Since coming to the American League half-way through the 2009 season, he has just a 4.00 ERA while allowing 1.1 home runs per nine innings. Those numbers are jumps from his 3.29 ERA and 0.9 home runs per nine innings in eight years in the National League.

Right-hander John Lackey is dangerously close to being in the same category as Peavy. He missed all of last season because of Tommy John surgery. Despite a 7-10 record, he has surprised many with his 3.32 ERA in 21 starts this year. It may not stay that low much longer.

Lackey hasn’t had a full-season ERA of less than 3.75 since 2007. Additionally, there are visible signs he is tiring as the season has wore on. He has a 4.96 ERA in five starts since the All Star break, as opposed to a 2.78 mark before that time. Coming off such a grueling injury and recovery, he can’t be expected to be a workhorse this year.

The other pieces of Boston’s rotation are equally uninspiring.

36-year-old Ryan Dempster and his career 130-132 record and 4.35 ERA were signed to stabilize the bottom of the rotation. At 6-8 with a 4.67 ERA this year, he has done just that, and proved that you can expect about six innings and three runs allowed per start, but not much more, and sometimes even less.

That brings us to lefty Felix Doubront, the youngest and hottest member of Boston’s staff. After nearly losing his job earlier in the season, the 26-year-old has gone 5-3 with a 2.63 ERA in 13 starts since the first of June. While he has certainly done a commendable job of turning things around, he is still not in the neighborhood of being an ace.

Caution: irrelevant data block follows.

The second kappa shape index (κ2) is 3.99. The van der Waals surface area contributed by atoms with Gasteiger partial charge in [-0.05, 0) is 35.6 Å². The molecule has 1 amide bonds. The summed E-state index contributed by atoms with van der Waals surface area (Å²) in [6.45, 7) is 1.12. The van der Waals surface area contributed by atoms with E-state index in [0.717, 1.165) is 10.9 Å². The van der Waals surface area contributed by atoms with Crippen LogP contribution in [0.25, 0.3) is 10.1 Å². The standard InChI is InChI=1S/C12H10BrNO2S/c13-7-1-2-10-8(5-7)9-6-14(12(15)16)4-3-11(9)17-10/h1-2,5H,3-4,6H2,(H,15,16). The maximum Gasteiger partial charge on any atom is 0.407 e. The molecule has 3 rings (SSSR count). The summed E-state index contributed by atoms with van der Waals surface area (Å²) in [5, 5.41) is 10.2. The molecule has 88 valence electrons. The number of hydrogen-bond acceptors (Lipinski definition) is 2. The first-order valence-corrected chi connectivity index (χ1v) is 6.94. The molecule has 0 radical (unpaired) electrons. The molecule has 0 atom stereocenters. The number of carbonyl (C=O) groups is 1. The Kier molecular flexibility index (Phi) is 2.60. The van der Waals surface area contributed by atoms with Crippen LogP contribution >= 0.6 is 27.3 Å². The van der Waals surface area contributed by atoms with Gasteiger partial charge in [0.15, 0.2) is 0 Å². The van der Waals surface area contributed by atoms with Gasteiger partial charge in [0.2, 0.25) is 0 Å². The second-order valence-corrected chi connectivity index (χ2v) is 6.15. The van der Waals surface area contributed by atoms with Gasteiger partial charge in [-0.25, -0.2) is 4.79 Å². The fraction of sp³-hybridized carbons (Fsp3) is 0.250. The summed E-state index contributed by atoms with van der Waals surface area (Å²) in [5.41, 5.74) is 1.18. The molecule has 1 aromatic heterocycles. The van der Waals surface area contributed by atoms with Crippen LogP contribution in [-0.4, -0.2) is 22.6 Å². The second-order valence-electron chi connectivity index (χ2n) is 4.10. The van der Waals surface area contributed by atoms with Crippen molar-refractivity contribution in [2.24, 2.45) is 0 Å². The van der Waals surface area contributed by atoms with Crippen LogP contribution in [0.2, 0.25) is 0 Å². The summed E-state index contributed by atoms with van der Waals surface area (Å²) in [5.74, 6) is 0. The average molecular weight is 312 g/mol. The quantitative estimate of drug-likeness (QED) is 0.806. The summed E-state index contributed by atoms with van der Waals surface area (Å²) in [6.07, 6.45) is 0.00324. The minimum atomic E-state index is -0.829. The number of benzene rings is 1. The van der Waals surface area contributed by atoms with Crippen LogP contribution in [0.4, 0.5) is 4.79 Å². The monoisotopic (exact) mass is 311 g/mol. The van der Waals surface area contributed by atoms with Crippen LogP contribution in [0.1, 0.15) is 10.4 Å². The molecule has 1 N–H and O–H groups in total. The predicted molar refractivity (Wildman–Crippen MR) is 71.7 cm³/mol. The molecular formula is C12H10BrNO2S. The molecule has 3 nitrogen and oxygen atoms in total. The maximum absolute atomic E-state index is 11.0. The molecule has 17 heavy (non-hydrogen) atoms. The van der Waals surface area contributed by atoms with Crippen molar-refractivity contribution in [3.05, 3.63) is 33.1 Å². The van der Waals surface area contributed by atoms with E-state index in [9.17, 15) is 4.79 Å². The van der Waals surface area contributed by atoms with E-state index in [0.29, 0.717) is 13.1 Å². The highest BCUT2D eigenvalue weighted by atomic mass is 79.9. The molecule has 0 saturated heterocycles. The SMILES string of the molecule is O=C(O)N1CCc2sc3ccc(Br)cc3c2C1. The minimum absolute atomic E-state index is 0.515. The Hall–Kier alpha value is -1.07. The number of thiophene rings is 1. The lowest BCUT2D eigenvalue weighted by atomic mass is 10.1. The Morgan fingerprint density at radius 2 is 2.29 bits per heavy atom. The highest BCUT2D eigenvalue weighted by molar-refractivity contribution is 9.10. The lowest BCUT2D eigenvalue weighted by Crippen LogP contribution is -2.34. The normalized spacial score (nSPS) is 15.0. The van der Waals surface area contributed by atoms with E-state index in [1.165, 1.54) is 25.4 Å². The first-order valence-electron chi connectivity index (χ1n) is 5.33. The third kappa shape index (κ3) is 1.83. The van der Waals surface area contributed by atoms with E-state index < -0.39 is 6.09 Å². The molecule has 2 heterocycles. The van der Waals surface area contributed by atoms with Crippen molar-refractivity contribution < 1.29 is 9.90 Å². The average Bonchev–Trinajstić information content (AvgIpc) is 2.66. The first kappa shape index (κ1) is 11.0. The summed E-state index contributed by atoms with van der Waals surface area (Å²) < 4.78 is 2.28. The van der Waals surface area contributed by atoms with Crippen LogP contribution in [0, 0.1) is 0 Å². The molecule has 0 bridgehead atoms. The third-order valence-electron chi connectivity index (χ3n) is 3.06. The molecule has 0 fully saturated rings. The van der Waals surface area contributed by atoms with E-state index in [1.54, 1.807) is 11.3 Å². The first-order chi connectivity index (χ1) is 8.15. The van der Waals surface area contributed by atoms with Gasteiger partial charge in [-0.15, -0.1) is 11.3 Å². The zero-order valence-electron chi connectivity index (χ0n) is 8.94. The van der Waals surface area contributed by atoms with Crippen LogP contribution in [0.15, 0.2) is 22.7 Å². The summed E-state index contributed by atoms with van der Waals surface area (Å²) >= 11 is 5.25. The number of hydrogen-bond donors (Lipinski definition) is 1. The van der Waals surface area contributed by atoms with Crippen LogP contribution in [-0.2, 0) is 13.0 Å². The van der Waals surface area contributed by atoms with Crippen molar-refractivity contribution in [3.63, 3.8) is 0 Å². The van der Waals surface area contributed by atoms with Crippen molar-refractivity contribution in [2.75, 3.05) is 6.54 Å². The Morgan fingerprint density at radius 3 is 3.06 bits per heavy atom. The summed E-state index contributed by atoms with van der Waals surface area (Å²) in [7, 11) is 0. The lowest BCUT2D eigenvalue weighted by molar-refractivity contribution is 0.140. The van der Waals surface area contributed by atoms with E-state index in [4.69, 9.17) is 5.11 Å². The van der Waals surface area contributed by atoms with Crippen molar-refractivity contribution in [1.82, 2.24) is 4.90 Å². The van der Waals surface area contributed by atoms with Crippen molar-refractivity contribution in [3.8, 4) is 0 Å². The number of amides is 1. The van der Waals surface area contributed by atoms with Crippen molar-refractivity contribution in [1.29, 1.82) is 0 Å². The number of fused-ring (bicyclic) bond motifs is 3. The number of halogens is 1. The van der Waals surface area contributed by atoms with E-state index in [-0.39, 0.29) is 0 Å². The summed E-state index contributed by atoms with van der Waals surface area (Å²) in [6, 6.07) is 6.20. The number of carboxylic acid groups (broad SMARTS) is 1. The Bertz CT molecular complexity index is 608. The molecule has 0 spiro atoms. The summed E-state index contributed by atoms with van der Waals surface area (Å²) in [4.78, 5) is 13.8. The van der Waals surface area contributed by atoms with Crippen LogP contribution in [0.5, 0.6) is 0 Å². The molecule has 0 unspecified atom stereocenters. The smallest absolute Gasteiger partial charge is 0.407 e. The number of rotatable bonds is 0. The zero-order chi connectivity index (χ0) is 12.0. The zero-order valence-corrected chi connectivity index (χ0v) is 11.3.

Doubront has pitched seven innings or more just three times this season, and three times last year, over a cumulative span of 50 starts. His inability to go deep in games comes from his struggles to find the strike zone, as his 3.9 walks per nine innings often spike his pitch counts. His style of pitching is often exposed by experienced teams come playoff time, making him a dangerous arm to rely on.

The Red Sox also have a farm system chock-full of young talent; some of whom have appeared at the Fens this season. They may be big parts of the future, but they won’t be pulling a circa 1992 Tim Wakefield and making big and unexpected contributions to a playoff run. Allen Webster, Steven Wright and Brandon Workman have all had their moments this year—some good and some not so good. While there is a good chance they will have their time in the next year or two, it is clear it won’t come in 2013.

The starting rotation of the Red Sox isn’t terrible. It has a number of veterans who are productive and will be part of the team for seasons to come. They just don’t have the ability or cache of a playoff staff. To compliment what the current group’s skills, an ace is needed to take the team to the next level. That may be easier said than done, but that is what winning teams must do to become and remain viable.

Although the Red Sox have rebounded nicely from last year’s disaster, don’t get your hopes up for anything more than enjoying an entertaining team. The question marks about their starting pitching are enough to put away the streamers and sparkling grape juice for at least another year